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The Two Hundred Million Pound Strike

The 2003 British Airways Walkout


Ed Blissett

This book describes and analyses the 2003 British Airways (BA) Customer Service Agents’ (CSA) 24-hour unofficial strike. It examines the lead up to the dispute, in which negotiations failed to reach an agreement over the launch of BA’s Automatic Time Recording and Integrated Airport Resource Management systems, before focusing on the dispute itself and its eventual resolution.

Central to the book is the question: why did a group of union members, the majority of whom were young women, become so incensed at an imposed change to their working practices that they took unofficial strike action? This they did in the knowledge that they could all have been legally dismissed.

In analysing the strike, the book explores why BA’s management imposed such a controversial change to working practices on the company’s busiest weekend of the year. A decision which, allegedly, cost the company two-hundred-million pounds, tarnished its reputation, and saw numerous senior managers lose their jobs.

How and why the CSAs’ three trade unions (the GMB Union, the Transport and General Workers Union and Amicus) reacted in such different ways to the unofficial strike, and then behaved so differently in the subsequent negotiations, is also central to this study.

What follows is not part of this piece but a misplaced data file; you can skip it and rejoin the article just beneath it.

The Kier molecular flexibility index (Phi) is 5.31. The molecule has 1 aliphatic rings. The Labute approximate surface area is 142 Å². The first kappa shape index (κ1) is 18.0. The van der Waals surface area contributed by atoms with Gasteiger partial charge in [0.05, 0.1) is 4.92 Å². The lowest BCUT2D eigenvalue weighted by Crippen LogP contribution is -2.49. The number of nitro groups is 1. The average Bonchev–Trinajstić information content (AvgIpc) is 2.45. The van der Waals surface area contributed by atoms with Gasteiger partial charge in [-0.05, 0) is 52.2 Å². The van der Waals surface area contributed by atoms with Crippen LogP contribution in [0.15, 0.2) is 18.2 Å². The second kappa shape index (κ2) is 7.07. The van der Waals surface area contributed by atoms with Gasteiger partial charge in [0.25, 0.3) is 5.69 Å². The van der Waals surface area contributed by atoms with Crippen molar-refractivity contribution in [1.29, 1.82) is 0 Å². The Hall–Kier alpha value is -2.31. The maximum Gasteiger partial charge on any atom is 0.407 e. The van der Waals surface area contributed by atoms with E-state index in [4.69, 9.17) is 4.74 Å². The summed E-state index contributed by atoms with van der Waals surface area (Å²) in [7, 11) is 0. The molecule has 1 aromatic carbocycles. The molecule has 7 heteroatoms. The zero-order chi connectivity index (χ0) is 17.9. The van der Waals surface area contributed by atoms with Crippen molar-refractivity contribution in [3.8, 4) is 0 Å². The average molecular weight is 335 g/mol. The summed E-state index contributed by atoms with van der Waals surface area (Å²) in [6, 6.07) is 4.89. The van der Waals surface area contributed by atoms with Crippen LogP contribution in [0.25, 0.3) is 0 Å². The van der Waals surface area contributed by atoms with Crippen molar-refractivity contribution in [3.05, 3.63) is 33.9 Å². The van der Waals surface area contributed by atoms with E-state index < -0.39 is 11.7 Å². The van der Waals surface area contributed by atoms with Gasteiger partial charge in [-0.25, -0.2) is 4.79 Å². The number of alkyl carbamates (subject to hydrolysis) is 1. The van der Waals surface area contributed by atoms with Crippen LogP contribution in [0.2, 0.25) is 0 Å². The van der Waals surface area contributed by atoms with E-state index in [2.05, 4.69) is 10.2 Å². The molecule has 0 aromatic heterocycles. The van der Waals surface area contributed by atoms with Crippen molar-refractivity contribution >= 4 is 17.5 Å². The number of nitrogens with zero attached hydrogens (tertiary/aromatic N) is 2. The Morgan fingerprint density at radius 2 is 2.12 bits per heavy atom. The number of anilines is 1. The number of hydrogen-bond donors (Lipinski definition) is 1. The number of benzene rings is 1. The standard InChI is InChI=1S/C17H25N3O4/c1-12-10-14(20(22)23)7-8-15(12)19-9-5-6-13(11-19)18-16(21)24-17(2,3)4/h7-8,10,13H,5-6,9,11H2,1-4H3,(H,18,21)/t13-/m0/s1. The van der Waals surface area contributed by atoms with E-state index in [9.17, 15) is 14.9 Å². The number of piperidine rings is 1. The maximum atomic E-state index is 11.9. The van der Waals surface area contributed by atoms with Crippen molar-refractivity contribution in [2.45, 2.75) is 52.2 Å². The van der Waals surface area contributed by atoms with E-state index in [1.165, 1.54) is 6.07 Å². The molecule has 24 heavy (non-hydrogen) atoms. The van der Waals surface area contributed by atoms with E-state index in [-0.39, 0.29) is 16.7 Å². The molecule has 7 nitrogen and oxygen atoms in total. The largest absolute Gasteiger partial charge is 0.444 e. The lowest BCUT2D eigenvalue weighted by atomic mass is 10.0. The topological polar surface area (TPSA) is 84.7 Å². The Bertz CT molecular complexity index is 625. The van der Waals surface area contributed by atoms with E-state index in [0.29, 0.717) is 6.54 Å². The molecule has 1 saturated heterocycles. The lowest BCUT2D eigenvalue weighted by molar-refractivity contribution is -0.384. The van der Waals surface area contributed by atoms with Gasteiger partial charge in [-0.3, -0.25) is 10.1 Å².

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Chapter 1 Introduction and précis of the dispute


It was 14.55 on Friday 18 July 2003 and I was driving away from London Heathrow airport (LHR), having spent the previous three hours recruiting GMB members at the aviation ground handling agent, Aviance. As usual on a Friday afternoon my progress on the M25 was slow. The heavy traffic was worse than normal, as the schools were breaking up that afternoon for their summer holidays. My mobile phone rang, and I answered, hands-free.

Remembering that call, seventeen years on, I am struck by how it resembled a scene from the Boulting Brothers comedy, I’m all right Jack (1959). In the film, Peter Sellers, who plays Fred Kite, a British missile factory senior shop steward, addresses a meeting of union members, who have been incensed by a ‘time and motion’ report. Having finished his speech he is asked, ‘So are you going to take the drivers out then Kitey?’ ‘No Brother’, he replies, ‘everybody’s out.’

On that July afternoon in 2003, I was immediately aware of the repressed excitement in the voice of the British Airways (BA) GMB representative (rep). They related how senior managers had behaved that day, and that the Customer Service Agents (CSAs) were about to walk out in response. I was astounded and asked, somewhat incredulously, ‘Which members? Where? When?’ I can still hear their reply today:

All the members, Ed. Everybody’s out at 15.00. I’ve got to go now – but we wanted you to know before it...

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